Drought: California’s Largest Lake Continues to Disappear

California’s largest lake, the Salton Sea, continues to disappear amidst the state’s devastating four-year-long drought.

According to a disturbing new report from the Associated Press, the slow recession of the Salton Sea is causing mass wildlife die-offs, air pollution problems and concerns over whether the state of California is holding up its end of a deal completed nearly a decade ago to restore the lake.

The Salton Sea’s immediate problem is water availability; there is simply not enough water to go around as the state grapples with a fourth year of an historic drought. The lake, situated mainly in the Imperial and Coachella Valleys, is a casualty of water diversion to urban cities like nearby San Diego.

San Diego reportedly takes more than one-quarter of its water supply from the Imperial Valley, where fields produce runoff that make up roughly 7o percent of the Salton Sea’s inflow. As San Diego and other coastal cities buy more water to battle the drought, the lake is literally being left in the dust.

The nonprofit Pacific Institute predicts that the surface area of the lake will recede by 100 square miles by 2030, according to the AP. Estimates call for a tripling in the lake’s salinity levels within 15 years and the complete extinction of the lake’s fish in just seven years if nothing is done to help restore it.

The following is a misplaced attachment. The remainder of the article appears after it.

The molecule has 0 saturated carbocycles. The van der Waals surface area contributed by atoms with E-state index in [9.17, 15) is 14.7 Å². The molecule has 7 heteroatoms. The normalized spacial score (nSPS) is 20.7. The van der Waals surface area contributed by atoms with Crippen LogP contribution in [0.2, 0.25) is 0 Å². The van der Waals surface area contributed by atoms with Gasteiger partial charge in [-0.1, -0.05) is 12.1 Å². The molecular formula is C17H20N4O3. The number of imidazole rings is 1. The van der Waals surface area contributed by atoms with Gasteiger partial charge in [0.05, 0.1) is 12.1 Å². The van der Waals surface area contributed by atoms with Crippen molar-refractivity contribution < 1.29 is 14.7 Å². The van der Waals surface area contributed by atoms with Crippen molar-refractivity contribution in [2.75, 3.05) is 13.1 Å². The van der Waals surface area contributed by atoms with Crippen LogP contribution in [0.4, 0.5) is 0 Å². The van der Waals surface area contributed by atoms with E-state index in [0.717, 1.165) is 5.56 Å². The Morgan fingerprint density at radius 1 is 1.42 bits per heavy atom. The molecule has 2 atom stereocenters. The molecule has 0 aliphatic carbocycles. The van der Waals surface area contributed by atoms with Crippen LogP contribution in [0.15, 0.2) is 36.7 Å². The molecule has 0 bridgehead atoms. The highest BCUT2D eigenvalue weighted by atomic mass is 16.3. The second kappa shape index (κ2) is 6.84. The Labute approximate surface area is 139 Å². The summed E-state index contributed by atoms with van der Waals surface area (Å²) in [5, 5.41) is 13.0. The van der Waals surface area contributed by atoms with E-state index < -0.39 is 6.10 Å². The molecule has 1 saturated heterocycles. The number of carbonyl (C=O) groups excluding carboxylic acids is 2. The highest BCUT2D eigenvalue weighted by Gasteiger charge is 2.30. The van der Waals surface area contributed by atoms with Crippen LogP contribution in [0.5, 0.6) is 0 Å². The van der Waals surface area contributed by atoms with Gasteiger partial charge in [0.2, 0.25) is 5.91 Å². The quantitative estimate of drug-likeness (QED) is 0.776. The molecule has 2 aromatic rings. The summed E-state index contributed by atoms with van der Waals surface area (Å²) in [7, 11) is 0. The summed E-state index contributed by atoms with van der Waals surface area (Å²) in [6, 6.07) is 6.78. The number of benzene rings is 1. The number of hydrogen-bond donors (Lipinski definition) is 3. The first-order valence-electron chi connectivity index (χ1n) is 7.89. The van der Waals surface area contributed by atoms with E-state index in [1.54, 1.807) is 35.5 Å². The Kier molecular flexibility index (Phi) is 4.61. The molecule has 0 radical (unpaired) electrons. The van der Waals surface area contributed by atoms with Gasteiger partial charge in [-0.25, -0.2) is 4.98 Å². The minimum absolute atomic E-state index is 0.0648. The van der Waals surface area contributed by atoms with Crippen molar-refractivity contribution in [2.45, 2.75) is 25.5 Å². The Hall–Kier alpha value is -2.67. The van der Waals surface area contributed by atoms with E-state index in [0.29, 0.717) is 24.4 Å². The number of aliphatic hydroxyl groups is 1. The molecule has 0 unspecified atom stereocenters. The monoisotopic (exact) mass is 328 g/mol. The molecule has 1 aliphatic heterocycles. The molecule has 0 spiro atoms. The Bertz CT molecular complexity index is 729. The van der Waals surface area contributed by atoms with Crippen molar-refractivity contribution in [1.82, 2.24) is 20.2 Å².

“We’re kind of between a rock and a hard spot,” area farmer Al Kalin told the AP. “We’ve got to conserve water for the thirsty people, 17 million in Southern California. At the same time, there’s concern about the Salton Sea because it’s rapidly declining because of our conservation efforts.”

As part of San Diego’s water purchase agreement with the Imperial Valley in 2003, the San Diego County Water Authority promised to provide water to the lake while the state came up with a long-term solution, but a long-term plan remains stubbornly out of reach. In March 2012, the state Supreme Court voted to uphold the water deal, which will send about 200,000 acre-feet of water from Imperial Valley farmers to San Diego by 2021.

The effects on the Salton Sea and the surrounding communities are dire. In 2013, a Vice News reporter described the lake as “something of an ecological nightmare soup:”

The water is a murky brown—it only appears blue because it reflects the desert sky. The white beaches, it turns out, are white because they’re made up of the pulverized bones of millions of dead fish. The birds probably aren’t doing too well, either. Avian botulism is a persistent problem in the Salton Sea, killing off thousands of birds each year.

Another problem is the smell; according to the AP, strong winds bring hydrogen sulfide gas from the bottom of the lake to the top, creating a nasty stench. At one point, the odor was reportedly so bad that it carried 150 miles away to Los Angeles.

“Unfortunately, that’s the only time anyone will listen because we don’t have a voice,” Salton City resident Julie Londo, sitting on her porch just a short distance away from the water, told the AP. “You can scream all you want. Nobody cares.”

 

 


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